Loreena McKennitt

Loreena McKennitt


Many people come to know the public persona of an artist and wonder what they are like off-stage. I may not be the best person to paint that picture, but let me try.

I grew up in rural Manitoba, Canada, the daughter of a nurse and a livestock dealer and enjoyed a fairly free and easy rural childhood. I aspired to be a veterinarian as a child but, in the way that “the best laid plans get sent sideways”, I found that music chose me rather than me, it. Interestingly, even after many years of performing, I don’t consider myself to have the strong extroverted personality best suited for a career in music, but rather one which is more comfortable on a farm, in an informal gathering of friends.

I became smitten with what is now referred to as Celtic music in the late 1970s, but it was only when I started to connect with its history that my journey really began. At an exhibition of Celtic artifacts in Venice in 1991, I learned about the geographic and historic spread of the Celts. I found myself drawn into a rich, ancient tapestry of sounds and rhythms and stories. I discovered myths and traditions that resemble one another from far corners of the globe, people who share traits and yet are distinctive.

My starting point is the belief that, in one way or another, we are all an extension of each other’s history. Wanting to learn about our neighbours is also a desire to learn about ourselves. I have simply chosen the Celtic vehicle in which to do this. No doubt I could have chosen another conduit for my music – let’s say the history of hats – and experienced just as interesting a journey as I have had with Celtic history. But that vehicle has taken me to so many places and people worldwide and also down paths and into themes with little Celtic connection whatsoever.

But music is not only a marvelous medium for self-education and creative expression. I am also in awe of music’s unique capacity to induce and enhance moods and psychological states and the great linkages it has to physiology. This is illustrated in the field of music therapy, not only for humans but also for animals. I think of dairy farmers who pipe in classical music to induce cows to give more milk, or of a recent film set in Mongolia called The Story of the Weeping Camel, in which a mother camel rejects her calf only to reclaim it following a musical ritual. I think of the MIT professor who uses MRI scans to study the impact on the brain of the meditation and chanting of Kundalini yoga.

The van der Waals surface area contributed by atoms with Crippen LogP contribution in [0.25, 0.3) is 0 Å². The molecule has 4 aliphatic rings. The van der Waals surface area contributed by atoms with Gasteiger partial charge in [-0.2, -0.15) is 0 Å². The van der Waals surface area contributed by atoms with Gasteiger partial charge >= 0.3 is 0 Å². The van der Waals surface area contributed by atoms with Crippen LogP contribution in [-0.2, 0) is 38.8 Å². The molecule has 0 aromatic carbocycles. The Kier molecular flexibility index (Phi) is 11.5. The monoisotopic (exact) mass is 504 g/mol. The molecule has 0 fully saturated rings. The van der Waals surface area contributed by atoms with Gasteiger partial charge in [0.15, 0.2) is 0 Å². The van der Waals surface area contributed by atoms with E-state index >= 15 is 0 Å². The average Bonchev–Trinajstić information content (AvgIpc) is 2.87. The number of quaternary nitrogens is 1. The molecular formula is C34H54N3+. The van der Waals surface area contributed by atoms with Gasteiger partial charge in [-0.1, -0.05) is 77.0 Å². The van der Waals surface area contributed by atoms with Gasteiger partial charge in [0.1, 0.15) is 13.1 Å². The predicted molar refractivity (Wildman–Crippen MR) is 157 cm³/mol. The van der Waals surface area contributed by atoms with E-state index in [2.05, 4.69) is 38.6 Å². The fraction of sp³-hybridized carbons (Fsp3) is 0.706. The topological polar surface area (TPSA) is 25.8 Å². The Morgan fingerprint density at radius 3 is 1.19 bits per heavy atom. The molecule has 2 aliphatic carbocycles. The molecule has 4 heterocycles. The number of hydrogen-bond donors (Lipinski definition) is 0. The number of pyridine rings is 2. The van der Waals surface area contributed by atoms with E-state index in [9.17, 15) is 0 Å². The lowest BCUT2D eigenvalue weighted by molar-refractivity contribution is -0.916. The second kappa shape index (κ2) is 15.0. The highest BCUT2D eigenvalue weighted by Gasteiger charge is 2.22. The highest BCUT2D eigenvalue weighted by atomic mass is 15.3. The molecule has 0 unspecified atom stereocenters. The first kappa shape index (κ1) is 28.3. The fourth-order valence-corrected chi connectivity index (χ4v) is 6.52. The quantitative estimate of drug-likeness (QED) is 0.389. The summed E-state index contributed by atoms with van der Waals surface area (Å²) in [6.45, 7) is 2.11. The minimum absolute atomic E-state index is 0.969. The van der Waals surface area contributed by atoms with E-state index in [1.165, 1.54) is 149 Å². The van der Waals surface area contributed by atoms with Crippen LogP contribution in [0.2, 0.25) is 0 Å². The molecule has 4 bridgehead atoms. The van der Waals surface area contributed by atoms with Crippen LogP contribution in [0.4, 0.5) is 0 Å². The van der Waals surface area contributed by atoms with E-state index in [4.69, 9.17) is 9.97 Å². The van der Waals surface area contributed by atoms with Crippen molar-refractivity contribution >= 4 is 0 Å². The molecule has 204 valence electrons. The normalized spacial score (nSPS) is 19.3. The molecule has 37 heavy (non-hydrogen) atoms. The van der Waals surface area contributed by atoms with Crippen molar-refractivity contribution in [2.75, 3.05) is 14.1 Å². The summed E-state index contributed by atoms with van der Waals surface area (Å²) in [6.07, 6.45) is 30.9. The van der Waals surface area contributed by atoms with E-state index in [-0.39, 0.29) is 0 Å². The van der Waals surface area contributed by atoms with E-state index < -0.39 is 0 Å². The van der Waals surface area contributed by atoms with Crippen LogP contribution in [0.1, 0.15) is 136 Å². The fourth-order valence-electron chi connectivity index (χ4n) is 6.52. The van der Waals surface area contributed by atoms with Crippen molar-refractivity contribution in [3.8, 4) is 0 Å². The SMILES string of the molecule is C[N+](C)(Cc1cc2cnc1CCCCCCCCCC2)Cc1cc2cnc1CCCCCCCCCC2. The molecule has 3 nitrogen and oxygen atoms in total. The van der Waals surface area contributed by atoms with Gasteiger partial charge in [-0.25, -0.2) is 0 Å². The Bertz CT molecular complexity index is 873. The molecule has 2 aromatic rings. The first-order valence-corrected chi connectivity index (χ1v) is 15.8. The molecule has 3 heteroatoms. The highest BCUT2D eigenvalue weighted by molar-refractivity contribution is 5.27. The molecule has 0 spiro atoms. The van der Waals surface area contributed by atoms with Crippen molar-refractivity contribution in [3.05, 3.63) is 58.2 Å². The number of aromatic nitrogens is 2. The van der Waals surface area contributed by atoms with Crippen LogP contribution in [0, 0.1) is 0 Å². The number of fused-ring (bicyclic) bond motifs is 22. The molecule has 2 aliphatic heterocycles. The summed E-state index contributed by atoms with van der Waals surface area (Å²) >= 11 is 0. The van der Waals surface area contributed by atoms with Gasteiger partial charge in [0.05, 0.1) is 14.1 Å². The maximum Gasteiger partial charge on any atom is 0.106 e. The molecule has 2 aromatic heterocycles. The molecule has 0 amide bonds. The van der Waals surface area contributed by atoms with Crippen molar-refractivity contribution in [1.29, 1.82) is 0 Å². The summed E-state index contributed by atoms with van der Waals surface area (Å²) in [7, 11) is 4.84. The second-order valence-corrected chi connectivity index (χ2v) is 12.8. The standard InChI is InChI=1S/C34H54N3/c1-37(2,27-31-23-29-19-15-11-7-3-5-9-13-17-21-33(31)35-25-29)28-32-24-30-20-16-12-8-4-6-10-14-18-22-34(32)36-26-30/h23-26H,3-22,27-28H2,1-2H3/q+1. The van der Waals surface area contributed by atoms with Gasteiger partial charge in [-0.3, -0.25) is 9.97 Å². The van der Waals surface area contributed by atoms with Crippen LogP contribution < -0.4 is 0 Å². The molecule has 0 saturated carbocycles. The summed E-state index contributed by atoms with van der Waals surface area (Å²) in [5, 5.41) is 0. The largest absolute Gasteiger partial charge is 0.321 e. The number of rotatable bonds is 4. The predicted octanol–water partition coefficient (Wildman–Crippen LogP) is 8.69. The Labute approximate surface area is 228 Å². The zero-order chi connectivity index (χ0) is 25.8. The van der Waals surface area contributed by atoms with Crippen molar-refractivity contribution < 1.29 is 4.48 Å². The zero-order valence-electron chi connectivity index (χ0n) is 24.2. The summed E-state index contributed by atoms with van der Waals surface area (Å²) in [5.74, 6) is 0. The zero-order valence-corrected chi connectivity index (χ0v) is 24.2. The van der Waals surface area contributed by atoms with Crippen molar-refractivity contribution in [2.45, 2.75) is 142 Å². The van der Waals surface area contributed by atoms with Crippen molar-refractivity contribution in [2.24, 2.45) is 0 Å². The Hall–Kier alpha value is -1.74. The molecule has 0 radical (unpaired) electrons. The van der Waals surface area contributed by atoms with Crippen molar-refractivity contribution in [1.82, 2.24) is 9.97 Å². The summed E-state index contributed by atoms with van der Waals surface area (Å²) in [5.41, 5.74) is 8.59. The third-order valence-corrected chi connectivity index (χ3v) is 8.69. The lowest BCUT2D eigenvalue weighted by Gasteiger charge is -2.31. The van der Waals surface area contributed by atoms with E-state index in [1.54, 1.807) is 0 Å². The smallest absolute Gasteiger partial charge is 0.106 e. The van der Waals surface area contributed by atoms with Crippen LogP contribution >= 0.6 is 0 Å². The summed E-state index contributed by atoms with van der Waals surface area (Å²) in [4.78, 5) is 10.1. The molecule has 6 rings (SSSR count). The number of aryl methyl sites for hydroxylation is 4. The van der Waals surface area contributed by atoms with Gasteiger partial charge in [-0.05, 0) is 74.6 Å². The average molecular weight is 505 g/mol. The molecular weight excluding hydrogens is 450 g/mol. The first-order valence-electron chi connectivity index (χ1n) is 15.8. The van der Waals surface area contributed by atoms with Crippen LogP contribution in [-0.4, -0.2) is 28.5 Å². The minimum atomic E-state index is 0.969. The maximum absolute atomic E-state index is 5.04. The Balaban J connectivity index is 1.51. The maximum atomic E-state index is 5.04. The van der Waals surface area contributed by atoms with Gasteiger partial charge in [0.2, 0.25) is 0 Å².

I am deeply interested in these connections between physiology and our spiritual and psychological beings, and the many events and experiences that inspire us. Surely some creativity comes from this set of intersections.

Beyond music, I have a free-ranging curiosity about many things and a pretty hefty filing cabinet to prove it! My drawers are chock-a-block full of clippings and materials on subjects ranging from childhood development to environmental issues, agriculture, politics, food and nutrition, puppets, religion and many world issues.

Some of these interests are knit deeply into my daily life and our work at Quinlan Road, as I think it’s important to give to and be part of our greater communities. In 1998, I started the Cook-Rees Memorial Fund for Water Search and Safety, when three people very dear to me – Ronald Rees, Richard Rees and Gregory Cook – perished in a boating incident not far from where I live. Thanks to the generosity of friends and families in Stratford and around Canada and the world, we’ve been able to support a range of initiatives involving water safety education as well as search, rescue and recovery exercises. I cannot tell you how inspiring it has been for me to get to know the wonderful, dedicated people working in this area, many of whom go out to risk their lives on our behalf every day.

Another project close to my heart has been the establishment of the Falstaff Family Centre. This initiative began as an effort to rescue a redundant school house in the city where I live and bring it to its next incarnation. It is a lovely, sturdy building, very close to the river and by working with people in the community, we’ve been able to turn this historic building into a centre for community and children’s activities.